When people think or talk about formative experiences, they are usually from high school, college, or maybe the early childhood years. For some, junior high school turns out to be the most crucial time in terms of events that define what we become.
While still in elementary school, I remember thinking about the departmental classes of junior high school. We would not have to sit in the same room and seat the entire day! This seemed very exciting to me. We would meet many more students. This expanded socialization may have been at the core of my anticipation of going to junior high school.
Growing up in Queens Village, we could and did walk to our elementary school, P.S. 33. On the way, at the corner of Winchester Boulevard and Braddock Avenue, was a candy store that sold penny candies from an old wood and glass cabinet. Even our meager allowances allowed us to buy a few of the choices, little candy dots on strips of paper, mini Tootsie Rolls, bubble gum, and various kinds of licorice. But this was the only excitement during the walk.
While I was no lover of public transportation, taking the bus to J.H.S. 109, was still a bigger world than going to elementary school. So even these bus rides were an adventure.
Junior High School meant more serious school assignments and a meeting of my love of going to Manhattan coupled with emerging research skills. These challenges and doing the work opened new worlds. More advanced assignments had me using the Queens Borough and New York Public Libraries, going to museums, and being exposed to broader cultural experiences.
I can’t say I knew what a mentor was when I was 14 years old. Regardless, one of my greatest influences in those years was an outstanding English teacher named Mr. Lipman. The initial impression was not overwhelming, he was a nerdy looking guy, pressed white shirt, tie, glasses, but, very straight about how we could do well in his class. The key thing Mr. Lipman drove was a broader look at the world, and this tied in very well to my idea of what junior high school was about.
Within his discipline, Mr. Lipman liked to emphasize reading, and he knew how to incent students to do extra work. His formula was simple, for each book you read outside the regular course work, he would give you ¼ point on your final grade if you turned in a 4” x 6” card with a short book review. He insisted that the heading on the card show the complete bibliographic citation for the book, in proper “library catalog card” format.
This was not my first experience with library related formats, as I was an avid user of the Queens Borough Public Library (now Queens Library). We could take our bikes to two branches of the Queens Library, the Queens Village Branch on 217th Street, and the Glen Oaks Branch on Union Turnpike. In those days, there was still a traditional card catalog in each library. These wood cabinets held thousands of 3” x 5” cards, with the location and bibliographic information (title, author, subject terms, Dewey Decimal Number, etc) for each book in the local collection. It would be years until online card catalogs existed, which could immediately show the holdings of the entire system and beyond.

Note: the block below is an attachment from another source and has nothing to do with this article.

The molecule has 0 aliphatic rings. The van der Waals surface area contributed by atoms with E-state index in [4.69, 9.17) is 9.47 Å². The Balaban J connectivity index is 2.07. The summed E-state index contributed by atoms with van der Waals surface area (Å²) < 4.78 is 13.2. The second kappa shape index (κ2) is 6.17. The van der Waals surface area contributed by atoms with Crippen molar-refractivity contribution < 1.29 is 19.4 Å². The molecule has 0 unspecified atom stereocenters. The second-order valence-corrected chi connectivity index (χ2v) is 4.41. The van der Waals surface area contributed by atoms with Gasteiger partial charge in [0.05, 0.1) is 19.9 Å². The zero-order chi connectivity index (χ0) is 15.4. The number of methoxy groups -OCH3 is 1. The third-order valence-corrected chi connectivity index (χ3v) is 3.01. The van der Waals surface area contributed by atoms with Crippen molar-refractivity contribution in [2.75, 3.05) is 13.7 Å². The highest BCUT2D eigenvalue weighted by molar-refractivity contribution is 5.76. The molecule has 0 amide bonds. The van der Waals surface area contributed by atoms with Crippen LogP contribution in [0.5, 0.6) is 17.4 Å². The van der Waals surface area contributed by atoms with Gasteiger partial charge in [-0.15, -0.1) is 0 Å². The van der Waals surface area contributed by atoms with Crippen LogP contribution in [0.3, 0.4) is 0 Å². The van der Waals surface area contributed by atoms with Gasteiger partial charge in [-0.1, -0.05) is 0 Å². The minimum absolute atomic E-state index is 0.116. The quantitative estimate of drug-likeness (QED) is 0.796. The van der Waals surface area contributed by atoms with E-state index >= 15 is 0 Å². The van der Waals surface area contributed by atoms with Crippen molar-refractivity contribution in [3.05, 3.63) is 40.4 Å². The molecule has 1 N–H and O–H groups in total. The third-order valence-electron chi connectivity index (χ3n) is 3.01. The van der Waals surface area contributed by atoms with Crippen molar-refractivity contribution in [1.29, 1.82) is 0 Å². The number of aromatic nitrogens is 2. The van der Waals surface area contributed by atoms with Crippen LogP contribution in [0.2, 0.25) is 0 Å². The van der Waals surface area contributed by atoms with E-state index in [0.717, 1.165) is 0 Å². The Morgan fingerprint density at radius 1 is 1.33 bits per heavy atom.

I’ll get back to the library experience in New York, but first let’s talk about why Mr. Lipman was so special. In addition to his love of books, Lipman was passionate about theater and debate. Lipman would take his classes on school trips to Manhattan to see Broadway plays and impactful movies. This was truly incredible, so far beyond what all other school trips were about, including the typical outings to the Statue of Liberty, Ellis Island, and many of the New York museums. Not that this was bad. My friends and I really loved the Museum of Natural History. Definitely more than the art museums. But Broadway plays were on another level.
In 1962, Mr. Lipman took us to Manhattan to see the Broadway stage production of “The Sound of Music,” and the film version of “West Side Story,” which won 10 Academy Awards in 1961. These trips included a bus ride into Manhattan and a meal in a nice NYC restaurant, usually Italian (of course), making the experience extra special. There is no doubt these early adventures increased my awareness and appreciation of broader culture. Next time we will talk about Mr. Lipman as mentor of the Debate Team. We could sure use someone like him today…